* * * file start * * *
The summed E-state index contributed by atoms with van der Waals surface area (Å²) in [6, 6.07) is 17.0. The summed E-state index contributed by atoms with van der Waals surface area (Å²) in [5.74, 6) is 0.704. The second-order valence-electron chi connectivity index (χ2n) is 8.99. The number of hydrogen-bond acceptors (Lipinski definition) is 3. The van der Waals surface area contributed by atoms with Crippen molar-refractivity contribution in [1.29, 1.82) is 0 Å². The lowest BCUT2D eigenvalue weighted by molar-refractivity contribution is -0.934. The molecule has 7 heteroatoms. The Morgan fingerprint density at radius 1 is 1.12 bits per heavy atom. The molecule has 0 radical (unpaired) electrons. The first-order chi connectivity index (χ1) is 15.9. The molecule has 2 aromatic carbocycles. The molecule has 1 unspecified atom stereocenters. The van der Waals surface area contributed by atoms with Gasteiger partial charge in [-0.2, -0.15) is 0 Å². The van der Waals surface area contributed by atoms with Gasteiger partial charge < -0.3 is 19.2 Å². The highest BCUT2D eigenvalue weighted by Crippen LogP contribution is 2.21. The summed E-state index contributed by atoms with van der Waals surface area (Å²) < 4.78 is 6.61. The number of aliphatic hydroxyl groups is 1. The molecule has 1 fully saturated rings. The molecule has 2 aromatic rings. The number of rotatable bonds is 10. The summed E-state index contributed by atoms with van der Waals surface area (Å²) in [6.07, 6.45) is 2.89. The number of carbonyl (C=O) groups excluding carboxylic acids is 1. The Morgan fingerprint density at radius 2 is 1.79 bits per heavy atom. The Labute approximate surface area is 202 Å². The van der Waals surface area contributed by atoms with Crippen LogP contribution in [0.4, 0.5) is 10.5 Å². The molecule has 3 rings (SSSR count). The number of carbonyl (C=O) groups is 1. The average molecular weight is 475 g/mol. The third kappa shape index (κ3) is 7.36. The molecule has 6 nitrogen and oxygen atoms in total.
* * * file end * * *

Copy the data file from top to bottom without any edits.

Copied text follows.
The summed E-state index contributed by atoms with van der Waals surface area (Å²) in [6, 6.07) is 17.0. The summed E-state index contributed by atoms with van der Waals surface area (Å²) in [5.74, 6) is 0.704. The second-order valence-electron chi connectivity index (χ2n) is 8.99. The number of hydrogen-bond acceptors (Lipinski definition) is 3. The van der Waals surface area contributed by atoms with Crippen molar-refractivity contribution in [1.29, 1.82) is 0 Å². The lowest BCUT2D eigenvalue weighted by molar-refractivity contribution is -0.934. The molecule has 7 heteroatoms. The Morgan fingerprint density at radius 1 is 1.12 bits per heavy atom. The molecule has 0 radical (unpaired) electrons. The first-order chi connectivity index (χ1) is 15.9. The molecule has 2 aromatic carbocycles. The molecule has 1 unspecified atom stereocenters. The van der Waals surface area contributed by atoms with Gasteiger partial charge in [-0.2, -0.15) is 0 Å². The van der Waals surface area contributed by atoms with Gasteiger partial charge < -0.3 is 19.2 Å². The highest BCUT2D eigenvalue weighted by Crippen LogP contribution is 2.21. The summed E-state index contributed by atoms with van der Waals surface area (Å²) < 4.78 is 6.61. The number of aliphatic hydroxyl groups is 1. The molecule has 1 fully saturated rings. The molecule has 2 aromatic rings. The number of rotatable bonds is 10. The summed E-state index contributed by atoms with van der Waals surface area (Å²) in [6.07, 6.45) is 2.89. The number of carbonyl (C=O) groups excluding carboxylic acids is 1. The Morgan fingerprint density at radius 2 is 1.79 bits per heavy atom. The Labute approximate surface area is 202 Å². The van der Waals surface area contributed by atoms with Crippen LogP contribution in [0.4, 0.5) is 10.5 Å². The molecule has 3 rings (SSSR count). The number of carbonyl (C=O) groups is 1. The average molecular weight is 475 g/mol. The third kappa shape index (κ3) is 7.36. The molecule has 6 nitrogen and oxygen atoms in total.